The Manhattan Project didn’t look like America. Undertaken today, it would be criticized for failing to meet diversity and inclusion guidelines.
Today’s human resources department professionals would be triggered if they looked at the list of physicists hired to produce what President Franklin Roosevelt was told could be a uranium-based bomb “with a destructiveness vastly greater than anything now known.” They would be astounded that the president, in his haste to develop such a weapon, as he put it, “before Hitler got it,” authorized the hiring of scientists without any attempt to match the diversity of the American population.
They would have noted that Leo Szilard, who drafted the letter signed by Albert Einstein that alerted Roosevelt to uranium’s potential, was born a Hungarian Jew and was educated in the Realiskola, one of Budapest’s elite high schools. And that among the lead physicists at the Manhattan Project were three other Hungarian Jews from Budapest educated at a single school, the Fasori Evangelikus Gimnazium, in the years during and just after World War I — Eugene Wigner, John von Neumann and Edward Teller.
Szilard even had the nerve to joke about their common origin. When asked why there was no evidence of intelligent extraterrestrials, he said, “They are already here among us — they just call themselves Hungarians.” These men were obviously a product of both nature and nurture, of hereditary mental capacity and a brilliantly stimulating education. Von Neumann, for example, could divide two eight-digit numbers in his head by age 6, while his parents had him tutored in French, English, German and Italian.
The “Martians,” as they were called, though not a representative sample of the American population in 1940, got the job done. The Manhattan Project, secretly spending as much as 1% of gross domestic product, developed two types of atomic bombs within five years. Seventy-six years ago this coming week, they were dropped on Hiroshima and Nagasaki, which led to the surrender of Japan — and the saving of hundreds of thousands of American and millions of Japanese lives.
The Manhattan Project’s success owed much to Roosevelt’s uncanny knack at choosing the right person for the jobs he considered important and to the clear need to hire the very best physicists available. And the prominence of the Martians, who grew within a few kilometers of each other, is one example of how the very best talent is unevenly distributed among humankind.
You can see something like that if you’ve been watching the Olympics over the years. As the writer Steve Sailer noted, runners of West African descent have dominated Olympic sprint events for years (a Chinese runner was the first sprinter with no such ancestry to qualify as a finalist since 1980) and runners of East African descent have dominated long-distance races for years as well. Something in the environment in which their ancestors evolved, plus rigorous training and personal discipline, accounts for their excellence.
In any field of measurable human endeavor, individuals’ capacities are distributed on a bell curve, with most people clustered toward the center and only small numbers at the left and right tails. Some combination of nature and nurture — heredity and education — accounts for who ends up where.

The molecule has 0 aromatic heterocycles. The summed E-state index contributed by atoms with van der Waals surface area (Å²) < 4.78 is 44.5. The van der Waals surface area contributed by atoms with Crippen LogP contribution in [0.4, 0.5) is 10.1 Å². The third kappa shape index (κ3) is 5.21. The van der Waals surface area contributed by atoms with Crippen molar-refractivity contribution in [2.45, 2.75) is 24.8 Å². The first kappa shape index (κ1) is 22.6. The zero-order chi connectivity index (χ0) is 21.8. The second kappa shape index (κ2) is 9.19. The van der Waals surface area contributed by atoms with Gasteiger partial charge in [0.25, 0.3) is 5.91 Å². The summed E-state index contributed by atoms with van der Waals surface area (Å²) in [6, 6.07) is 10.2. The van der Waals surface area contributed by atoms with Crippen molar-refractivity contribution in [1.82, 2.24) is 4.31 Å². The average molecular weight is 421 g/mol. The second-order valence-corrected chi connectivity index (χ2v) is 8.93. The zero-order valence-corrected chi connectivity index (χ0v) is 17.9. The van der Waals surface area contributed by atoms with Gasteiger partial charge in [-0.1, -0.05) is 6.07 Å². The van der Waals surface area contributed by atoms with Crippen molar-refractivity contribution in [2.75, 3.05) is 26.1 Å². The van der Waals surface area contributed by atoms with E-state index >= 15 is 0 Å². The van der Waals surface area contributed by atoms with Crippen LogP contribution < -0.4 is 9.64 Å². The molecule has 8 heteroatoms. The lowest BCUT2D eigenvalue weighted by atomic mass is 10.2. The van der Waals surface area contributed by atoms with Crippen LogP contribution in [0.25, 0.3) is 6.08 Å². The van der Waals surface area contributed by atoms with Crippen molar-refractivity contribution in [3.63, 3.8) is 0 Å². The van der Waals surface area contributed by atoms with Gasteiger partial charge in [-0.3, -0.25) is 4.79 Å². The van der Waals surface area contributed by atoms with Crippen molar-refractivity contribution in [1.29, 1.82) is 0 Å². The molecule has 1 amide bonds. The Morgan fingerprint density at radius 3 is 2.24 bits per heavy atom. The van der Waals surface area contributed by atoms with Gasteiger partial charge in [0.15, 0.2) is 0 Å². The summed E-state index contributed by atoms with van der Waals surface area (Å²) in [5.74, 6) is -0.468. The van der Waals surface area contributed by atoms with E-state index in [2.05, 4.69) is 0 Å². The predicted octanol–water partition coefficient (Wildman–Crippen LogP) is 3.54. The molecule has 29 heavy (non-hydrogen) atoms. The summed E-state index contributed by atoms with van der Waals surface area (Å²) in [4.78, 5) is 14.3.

Those clustered at the upward bulging middle of the bell curve, taken together, tend to look like the total population. Unsurprisingly, they are most of the total population. The very small number of people at the narrow right-hand tail — the most brilliant physicists and the fastest Olympians — as groups often do not resemble the larger population. Fairly or not, excellence is not evenly distributed among all definable segments of the population.
This sticks in many people’s craws. As we are taught by the critical race theorist Ibram X. Kendi, when Black people do less well than white people in any field of human endeavor, the only explanation can be systemic racism. The proper response must be some combination of reparations and racial quotas and preferences.
That theory obviously isn’t applicable to fields where people of African descent have disproportionately excelled. Nor is it likely that American Blacks will soon be represented proportionately to population in the right-hand tail of the IQ bell curve, given the gap between Black and non-Black people’s IQ scores that has persisted despite half a century of attempts at remediation, as documented in Charles Murray’s recent book, “Facing Reality: Two Truths About Race in America.”
As Murray argued, the correct response is to judge people as individuals, not members of a race or other collective. And to appreciate that every group of people in the right-hand tail of any bell curve looks like part of America. Just like the Hungarian-born “Martians” in the Manhattan Project.
Michael Barone is a senior political analyst for the Washington Examiner, resident fellow at the American Enterprise Institute and longtime co-author of The Almanac of American Politics.
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